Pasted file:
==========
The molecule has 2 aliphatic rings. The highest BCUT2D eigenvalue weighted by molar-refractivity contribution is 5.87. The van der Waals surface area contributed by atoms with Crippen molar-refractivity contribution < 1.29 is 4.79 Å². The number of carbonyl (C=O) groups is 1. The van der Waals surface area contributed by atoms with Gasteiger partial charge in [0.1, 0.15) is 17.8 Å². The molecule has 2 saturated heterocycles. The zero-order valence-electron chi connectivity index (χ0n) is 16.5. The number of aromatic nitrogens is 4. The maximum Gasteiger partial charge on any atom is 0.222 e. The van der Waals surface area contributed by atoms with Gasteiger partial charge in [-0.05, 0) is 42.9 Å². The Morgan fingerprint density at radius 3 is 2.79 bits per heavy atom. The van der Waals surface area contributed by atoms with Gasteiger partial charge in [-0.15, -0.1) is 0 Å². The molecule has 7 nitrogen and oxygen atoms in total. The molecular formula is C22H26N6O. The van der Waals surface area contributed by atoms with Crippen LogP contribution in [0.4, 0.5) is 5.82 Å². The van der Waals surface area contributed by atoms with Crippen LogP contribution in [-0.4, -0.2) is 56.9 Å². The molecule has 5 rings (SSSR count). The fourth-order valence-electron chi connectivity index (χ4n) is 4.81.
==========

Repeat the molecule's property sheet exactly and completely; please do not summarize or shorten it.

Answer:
The molecule has 2 aliphatic rings. The highest BCUT2D eigenvalue weighted by molar-refractivity contribution is 5.87. The van der Waals surface area contributed by atoms with Crippen molar-refractivity contribution < 1.29 is 4.79 Å². The number of carbonyl (C=O) groups is 1. The van der Waals surface area contributed by atoms with Gasteiger partial charge in [0.1, 0.15) is 17.8 Å². The molecule has 2 saturated heterocycles. The zero-order valence-electron chi connectivity index (χ0n) is 16.5. The number of aromatic nitrogens is 4. The maximum Gasteiger partial charge on any atom is 0.222 e. The van der Waals surface area contributed by atoms with Gasteiger partial charge in [-0.05, 0) is 42.9 Å². The Morgan fingerprint density at radius 3 is 2.79 bits per heavy atom. The van der Waals surface area contributed by atoms with Gasteiger partial charge in [-0.15, -0.1) is 0 Å². The molecule has 7 nitrogen and oxygen atoms in total. The molecular formula is C22H26N6O. The van der Waals surface area contributed by atoms with Crippen LogP contribution in [0.4, 0.5) is 5.82 Å². The van der Waals surface area contributed by atoms with Crippen LogP contribution in [-0.4, -0.2) is 56.9 Å². The molecule has 5 rings (SSSR count). The fourth-order valence-electron chi connectivity index (χ4n) is 4.81.